- Validated. What have you already tested, and what were the results of the previous experiments? It’s good to always tag the database with enough information so you can easily reference later (or share the database with other optimisation teams):
- What product / service was tested
- Customer journey phase
- User segment (device / type / source / etc)
- Template (front page / listing page / etc)
- Persuasion technique used (backfire / bandwagon / etc)
- Verified. What scientific research is available? I had never thought to go on Google Scholar and type in a stupid question such as “why is teamwork hard to manage”. I got a ton of exciting research on my own subject that we can already use as inspiration and validation for our blog!
The first thing is to write the experiment hypothesis. The first thing. Before you experiment. Don’t come up with a good explanation after the test. The hypothesis should include the problem, the proposed solution, and the predicted outcome. Something like this:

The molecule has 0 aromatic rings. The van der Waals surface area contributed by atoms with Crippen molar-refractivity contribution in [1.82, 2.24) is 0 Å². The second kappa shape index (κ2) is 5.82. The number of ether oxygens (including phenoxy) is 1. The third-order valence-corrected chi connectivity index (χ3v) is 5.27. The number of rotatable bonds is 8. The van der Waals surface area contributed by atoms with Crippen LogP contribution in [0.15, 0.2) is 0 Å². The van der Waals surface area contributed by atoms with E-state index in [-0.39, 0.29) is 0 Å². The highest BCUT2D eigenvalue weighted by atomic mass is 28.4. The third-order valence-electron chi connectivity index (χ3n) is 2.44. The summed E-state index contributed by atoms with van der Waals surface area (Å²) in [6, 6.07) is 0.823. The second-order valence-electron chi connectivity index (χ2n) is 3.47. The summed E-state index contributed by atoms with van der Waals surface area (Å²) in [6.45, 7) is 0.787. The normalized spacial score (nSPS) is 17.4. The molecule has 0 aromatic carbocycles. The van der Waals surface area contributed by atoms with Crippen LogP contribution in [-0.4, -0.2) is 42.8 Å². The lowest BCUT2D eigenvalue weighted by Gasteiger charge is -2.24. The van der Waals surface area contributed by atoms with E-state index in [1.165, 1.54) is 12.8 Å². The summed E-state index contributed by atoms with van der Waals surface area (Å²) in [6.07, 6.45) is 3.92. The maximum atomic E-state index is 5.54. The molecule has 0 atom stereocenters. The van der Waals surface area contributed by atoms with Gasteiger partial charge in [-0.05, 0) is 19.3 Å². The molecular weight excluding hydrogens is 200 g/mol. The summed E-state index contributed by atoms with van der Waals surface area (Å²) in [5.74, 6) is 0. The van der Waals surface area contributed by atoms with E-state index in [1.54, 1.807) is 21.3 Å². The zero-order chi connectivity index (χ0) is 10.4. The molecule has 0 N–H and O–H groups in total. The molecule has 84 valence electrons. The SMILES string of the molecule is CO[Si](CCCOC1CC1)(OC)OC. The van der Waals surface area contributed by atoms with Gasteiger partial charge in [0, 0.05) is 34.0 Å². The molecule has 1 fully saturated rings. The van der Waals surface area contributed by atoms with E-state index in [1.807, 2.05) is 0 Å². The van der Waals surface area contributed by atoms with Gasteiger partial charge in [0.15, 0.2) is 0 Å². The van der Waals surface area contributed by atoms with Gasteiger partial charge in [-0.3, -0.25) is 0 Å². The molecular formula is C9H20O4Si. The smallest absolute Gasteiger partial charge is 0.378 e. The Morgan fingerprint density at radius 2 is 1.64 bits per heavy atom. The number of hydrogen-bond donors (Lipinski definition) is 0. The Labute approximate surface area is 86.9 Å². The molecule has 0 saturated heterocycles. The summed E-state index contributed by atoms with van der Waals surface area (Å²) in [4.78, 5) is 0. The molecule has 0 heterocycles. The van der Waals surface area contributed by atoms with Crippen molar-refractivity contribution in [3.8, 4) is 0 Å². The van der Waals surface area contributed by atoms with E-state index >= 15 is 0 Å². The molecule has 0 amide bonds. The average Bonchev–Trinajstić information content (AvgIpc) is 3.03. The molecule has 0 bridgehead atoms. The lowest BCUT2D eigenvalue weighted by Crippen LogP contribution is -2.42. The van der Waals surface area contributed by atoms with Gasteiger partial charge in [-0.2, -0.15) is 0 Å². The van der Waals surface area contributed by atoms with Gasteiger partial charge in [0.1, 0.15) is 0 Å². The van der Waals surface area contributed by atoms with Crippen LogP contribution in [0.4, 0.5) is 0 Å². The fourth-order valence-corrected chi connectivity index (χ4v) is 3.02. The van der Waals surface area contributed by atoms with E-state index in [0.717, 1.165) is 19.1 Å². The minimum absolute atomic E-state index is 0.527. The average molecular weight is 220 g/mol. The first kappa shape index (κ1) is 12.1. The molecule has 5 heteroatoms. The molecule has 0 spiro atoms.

If [I apply this], then [behaviour change] will happen, because of [this reason].
If we had any volume to test, my current hypothesis would be: if we add a product screenshot above fold of our landing page, users will register more free accounts because they now understand the value proposal clearly. But instead of testing, we’ll probably just go and implement that change and see if it helps.
There’s a lot of technicalities that went beyond my understanding in actually setting up the experiment in testing tools (as I have zero experience with these), but I managed to take away these general recommendations:
- Measure things yourself and send data to your own analytics, don’t trust the A/B tools 100%
- Add custom code to both A and B versions of the test to make sure your control version doesn’t perform better because it’s a little quicker.
- Set up tests for new visitors only, and make sure they keep the same experience later once your testing time is done (don’t delete the tested assets for that set of users).
- Make sure the order of events makes sense — they see the test first, then purchase. Don’t count users who purchase and then accidentally see your test later.
But again — none of this will make sense if you don’t have a large amount of traffic with a lot of conversions already. Statistics give adequate results if there’s enough data. If there’s not enough data, you’re better off guessing.